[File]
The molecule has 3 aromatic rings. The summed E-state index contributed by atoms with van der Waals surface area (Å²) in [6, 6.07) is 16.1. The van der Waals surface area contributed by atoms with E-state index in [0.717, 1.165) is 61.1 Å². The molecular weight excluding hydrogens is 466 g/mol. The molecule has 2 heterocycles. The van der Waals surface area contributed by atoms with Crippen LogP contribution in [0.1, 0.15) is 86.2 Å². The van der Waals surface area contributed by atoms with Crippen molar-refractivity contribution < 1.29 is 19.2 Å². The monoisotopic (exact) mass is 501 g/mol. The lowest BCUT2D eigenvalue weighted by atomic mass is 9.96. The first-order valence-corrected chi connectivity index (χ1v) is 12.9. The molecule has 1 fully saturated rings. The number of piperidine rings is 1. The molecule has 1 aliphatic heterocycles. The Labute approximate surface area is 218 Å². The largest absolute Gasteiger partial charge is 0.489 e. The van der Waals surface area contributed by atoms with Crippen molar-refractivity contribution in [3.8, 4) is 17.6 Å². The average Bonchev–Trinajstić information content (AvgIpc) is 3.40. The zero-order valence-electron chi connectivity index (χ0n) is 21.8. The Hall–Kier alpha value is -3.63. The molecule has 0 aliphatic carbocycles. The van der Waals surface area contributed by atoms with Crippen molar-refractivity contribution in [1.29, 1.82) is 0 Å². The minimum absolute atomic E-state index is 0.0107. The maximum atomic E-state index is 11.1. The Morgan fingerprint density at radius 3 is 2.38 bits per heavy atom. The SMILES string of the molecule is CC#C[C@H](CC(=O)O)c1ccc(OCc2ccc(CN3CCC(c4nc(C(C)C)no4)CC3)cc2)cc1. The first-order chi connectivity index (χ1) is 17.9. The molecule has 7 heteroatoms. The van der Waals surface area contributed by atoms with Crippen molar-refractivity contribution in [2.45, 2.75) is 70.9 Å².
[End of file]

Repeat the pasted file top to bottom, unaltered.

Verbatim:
The molecule has 3 aromatic rings. The summed E-state index contributed by atoms with van der Waals surface area (Å²) in [6, 6.07) is 16.1. The van der Waals surface area contributed by atoms with E-state index in [0.717, 1.165) is 61.1 Å². The molecular weight excluding hydrogens is 466 g/mol. The molecule has 2 heterocycles. The van der Waals surface area contributed by atoms with Crippen LogP contribution in [0.1, 0.15) is 86.2 Å². The van der Waals surface area contributed by atoms with Crippen molar-refractivity contribution < 1.29 is 19.2 Å². The monoisotopic (exact) mass is 501 g/mol. The lowest BCUT2D eigenvalue weighted by atomic mass is 9.96. The first-order valence-corrected chi connectivity index (χ1v) is 12.9. The molecule has 1 fully saturated rings. The number of piperidine rings is 1. The molecule has 1 aliphatic heterocycles. The Labute approximate surface area is 218 Å². The largest absolute Gasteiger partial charge is 0.489 e. The van der Waals surface area contributed by atoms with Crippen molar-refractivity contribution in [3.8, 4) is 17.6 Å². The average Bonchev–Trinajstić information content (AvgIpc) is 3.40. The zero-order valence-electron chi connectivity index (χ0n) is 21.8. The Hall–Kier alpha value is -3.63. The molecule has 0 aliphatic carbocycles. The van der Waals surface area contributed by atoms with Crippen molar-refractivity contribution in [1.29, 1.82) is 0 Å². The minimum absolute atomic E-state index is 0.0107. The maximum atomic E-state index is 11.1. The Morgan fingerprint density at radius 3 is 2.38 bits per heavy atom. The SMILES string of the molecule is CC#C[C@H](CC(=O)O)c1ccc(OCc2ccc(CN3CCC(c4nc(C(C)C)no4)CC3)cc2)cc1. The first-order chi connectivity index (χ1) is 17.9. The molecule has 7 heteroatoms. The van der Waals surface area contributed by atoms with Crippen molar-refractivity contribution in [2.45, 2.75) is 70.9 Å².